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AdvisorDissertation Awards

Advisor: Annegret Fauser

Dissertation Title: Opera in English: Class, and Culture in America, 1878–1910

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Dissertation Abstract:

My dissertation considers the social, cultural, and musical implications of European opera performed in English translation in the United States between 1878 and 1910. Moderately-priced English-language opera productions were caught in a middle ground between European opera performed in foreign languages, which was expensive to attend and considered high art, and comic operetta which was perceived to be a cheap night of harmless entertainment for the middle class with little artistic worth. Many English-language opera companies tried to position themselves as high art at the people’s prices, but by 1910 this strategy was failing, leading to the end of attempts to use opera in English as a way to create a uniquely American form of opera. 

The critical discourse around opera in English translation centered on four areas of contention— the development of a bourgeois class in the United States that associated opera with wealth; the appropriate relationship between a new American culture and older European models; the aesthetics of performing opera in translation; and shifting notions of high and low art. I examine the ways this discourse played out in a variety of contexts. Through the interpretation and integration of a rich set of primary documents, I describe the business and marketing practices of the operatic industry from the founding of a new traveling opera company to its inevitable demise. Using three representative examples, I show how the discourse also contributed to the use of opera in projects of cultural, economic, and social uplift for women (such as prominent English-language singer Emma Juch), African Americans (like baritone and opera impresario Theodore Drury) and the residents of smaller cities (in this case Raleigh, North Carolina). Finally, the discourse around English-language opera also found a place in the reception and performance of individual pieces. I concentrate on Bizet’s Carmen, which premiered in New York in 1878. After establishing how several English-language companies presented the opera based on evidence from scores, libretti, and other production documents, I analyze critical reception of the work, which became a focus for American anxieties about class, race, the nature of national identity, and the proper role of women in society.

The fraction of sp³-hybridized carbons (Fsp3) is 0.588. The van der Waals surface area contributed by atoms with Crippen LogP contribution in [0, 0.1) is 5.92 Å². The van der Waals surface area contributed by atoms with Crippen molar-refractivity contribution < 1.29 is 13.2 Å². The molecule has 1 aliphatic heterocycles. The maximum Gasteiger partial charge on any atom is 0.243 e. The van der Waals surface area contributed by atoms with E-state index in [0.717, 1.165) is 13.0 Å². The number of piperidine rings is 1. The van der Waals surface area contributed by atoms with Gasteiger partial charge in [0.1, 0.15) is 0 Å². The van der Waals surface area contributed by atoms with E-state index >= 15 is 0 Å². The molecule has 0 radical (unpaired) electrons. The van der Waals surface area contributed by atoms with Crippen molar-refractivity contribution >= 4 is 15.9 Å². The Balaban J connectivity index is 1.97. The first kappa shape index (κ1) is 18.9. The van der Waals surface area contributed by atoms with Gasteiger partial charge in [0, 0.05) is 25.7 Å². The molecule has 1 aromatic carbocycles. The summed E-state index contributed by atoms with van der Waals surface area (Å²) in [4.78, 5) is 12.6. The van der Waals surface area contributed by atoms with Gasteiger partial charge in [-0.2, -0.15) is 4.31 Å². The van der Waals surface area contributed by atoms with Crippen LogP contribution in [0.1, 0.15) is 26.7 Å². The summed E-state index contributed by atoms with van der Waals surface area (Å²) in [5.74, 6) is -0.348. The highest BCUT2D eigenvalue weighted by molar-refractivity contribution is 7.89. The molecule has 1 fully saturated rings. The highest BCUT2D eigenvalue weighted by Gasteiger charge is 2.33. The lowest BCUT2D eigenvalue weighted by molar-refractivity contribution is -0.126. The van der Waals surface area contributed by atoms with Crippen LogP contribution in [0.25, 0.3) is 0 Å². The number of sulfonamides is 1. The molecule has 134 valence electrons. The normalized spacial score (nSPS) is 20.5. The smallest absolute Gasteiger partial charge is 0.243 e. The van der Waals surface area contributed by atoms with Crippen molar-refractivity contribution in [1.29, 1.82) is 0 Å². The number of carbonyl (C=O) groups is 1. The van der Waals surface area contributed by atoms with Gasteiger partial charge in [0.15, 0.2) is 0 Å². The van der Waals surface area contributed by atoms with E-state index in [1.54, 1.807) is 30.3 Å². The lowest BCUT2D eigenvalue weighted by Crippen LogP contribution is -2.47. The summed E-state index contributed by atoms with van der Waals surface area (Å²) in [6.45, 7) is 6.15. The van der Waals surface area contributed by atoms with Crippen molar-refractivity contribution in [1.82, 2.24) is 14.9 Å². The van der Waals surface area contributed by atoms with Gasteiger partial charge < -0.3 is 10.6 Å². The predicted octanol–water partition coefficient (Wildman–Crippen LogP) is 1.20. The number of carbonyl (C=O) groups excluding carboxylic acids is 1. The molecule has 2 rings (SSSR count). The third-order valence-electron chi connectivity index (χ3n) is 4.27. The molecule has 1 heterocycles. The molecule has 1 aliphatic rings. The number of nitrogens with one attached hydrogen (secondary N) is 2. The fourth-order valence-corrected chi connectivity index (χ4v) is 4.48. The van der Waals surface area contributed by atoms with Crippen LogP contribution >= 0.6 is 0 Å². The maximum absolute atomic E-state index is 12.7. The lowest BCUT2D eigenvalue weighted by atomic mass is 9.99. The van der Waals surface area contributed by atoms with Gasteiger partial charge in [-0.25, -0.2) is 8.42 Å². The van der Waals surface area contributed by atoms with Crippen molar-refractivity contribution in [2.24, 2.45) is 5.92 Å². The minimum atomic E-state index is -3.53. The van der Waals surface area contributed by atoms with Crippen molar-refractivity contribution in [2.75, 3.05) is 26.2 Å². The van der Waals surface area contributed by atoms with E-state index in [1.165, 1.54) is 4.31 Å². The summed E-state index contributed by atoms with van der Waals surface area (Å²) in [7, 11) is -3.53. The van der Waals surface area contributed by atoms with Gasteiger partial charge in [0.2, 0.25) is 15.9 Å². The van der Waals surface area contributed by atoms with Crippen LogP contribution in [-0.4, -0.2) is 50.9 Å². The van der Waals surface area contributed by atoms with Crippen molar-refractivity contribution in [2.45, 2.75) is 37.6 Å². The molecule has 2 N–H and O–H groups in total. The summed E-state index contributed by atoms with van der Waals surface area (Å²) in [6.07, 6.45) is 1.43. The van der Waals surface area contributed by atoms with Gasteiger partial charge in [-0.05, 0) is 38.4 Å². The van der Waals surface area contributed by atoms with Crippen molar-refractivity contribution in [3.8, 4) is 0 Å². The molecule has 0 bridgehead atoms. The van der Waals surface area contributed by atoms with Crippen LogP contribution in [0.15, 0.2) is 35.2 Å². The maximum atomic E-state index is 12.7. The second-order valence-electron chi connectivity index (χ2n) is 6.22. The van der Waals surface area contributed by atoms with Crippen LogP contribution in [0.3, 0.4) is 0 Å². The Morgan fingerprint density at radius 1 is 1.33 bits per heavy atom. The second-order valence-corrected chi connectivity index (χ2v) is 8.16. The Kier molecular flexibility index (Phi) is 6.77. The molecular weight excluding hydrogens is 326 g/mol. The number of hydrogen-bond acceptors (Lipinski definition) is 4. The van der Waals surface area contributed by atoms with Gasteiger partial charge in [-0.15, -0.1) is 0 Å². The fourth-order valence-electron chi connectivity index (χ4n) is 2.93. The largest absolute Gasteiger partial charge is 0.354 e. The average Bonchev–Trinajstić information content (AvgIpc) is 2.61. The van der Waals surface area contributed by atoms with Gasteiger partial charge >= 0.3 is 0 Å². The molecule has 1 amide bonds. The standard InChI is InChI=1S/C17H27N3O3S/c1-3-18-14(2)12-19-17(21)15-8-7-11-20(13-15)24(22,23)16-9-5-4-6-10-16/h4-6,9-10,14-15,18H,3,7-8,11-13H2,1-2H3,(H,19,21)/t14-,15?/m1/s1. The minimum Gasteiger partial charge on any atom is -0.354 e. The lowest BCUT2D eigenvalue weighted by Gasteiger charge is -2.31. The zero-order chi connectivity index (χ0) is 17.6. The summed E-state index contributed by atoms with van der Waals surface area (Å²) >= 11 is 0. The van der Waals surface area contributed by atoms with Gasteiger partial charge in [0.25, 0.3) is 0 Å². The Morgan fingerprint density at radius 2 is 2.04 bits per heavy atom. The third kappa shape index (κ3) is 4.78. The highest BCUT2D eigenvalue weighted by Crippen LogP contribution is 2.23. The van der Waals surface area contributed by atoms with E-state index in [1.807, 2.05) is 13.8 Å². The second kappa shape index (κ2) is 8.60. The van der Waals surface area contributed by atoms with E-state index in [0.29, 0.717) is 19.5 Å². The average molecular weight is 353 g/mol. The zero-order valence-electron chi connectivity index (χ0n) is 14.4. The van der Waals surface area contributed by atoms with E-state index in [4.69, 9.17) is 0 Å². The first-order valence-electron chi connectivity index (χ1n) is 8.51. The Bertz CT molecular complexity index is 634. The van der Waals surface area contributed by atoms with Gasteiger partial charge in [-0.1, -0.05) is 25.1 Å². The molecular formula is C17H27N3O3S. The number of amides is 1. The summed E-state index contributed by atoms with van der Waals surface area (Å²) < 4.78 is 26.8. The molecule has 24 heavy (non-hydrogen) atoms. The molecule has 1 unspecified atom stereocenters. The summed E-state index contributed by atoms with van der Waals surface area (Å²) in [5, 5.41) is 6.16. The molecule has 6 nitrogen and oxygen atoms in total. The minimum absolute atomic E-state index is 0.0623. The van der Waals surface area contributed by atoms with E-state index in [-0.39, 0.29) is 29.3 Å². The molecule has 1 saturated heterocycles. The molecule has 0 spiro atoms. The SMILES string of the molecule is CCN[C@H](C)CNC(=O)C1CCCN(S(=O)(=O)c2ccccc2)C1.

By the end of the Gilded Age, binary constructions of culture in the United States—high art versus low art, entertainment for the middle class versus cultural transcendence for the elite, and American music versus European imports—left little room for opera in English translation. In the absence of any successful operas written by native composers, as well as financially viable English-language companies, the niche for opera in English translation all but disappeared. Rather than serving as a path to the creation of a truly American operatic style, after World War I the goals of English-language companies became less ambitious and centered on expanding opera’s audience. 

Recipient of the Glen Haydon Dissertation Award


Dr. Turner is currently an Adjunct Instructor in Music History at North Carolina State University. She has published and presented in numerous venues, including the annual meeting of the American Musicological Society and the Journal of Musicological Research.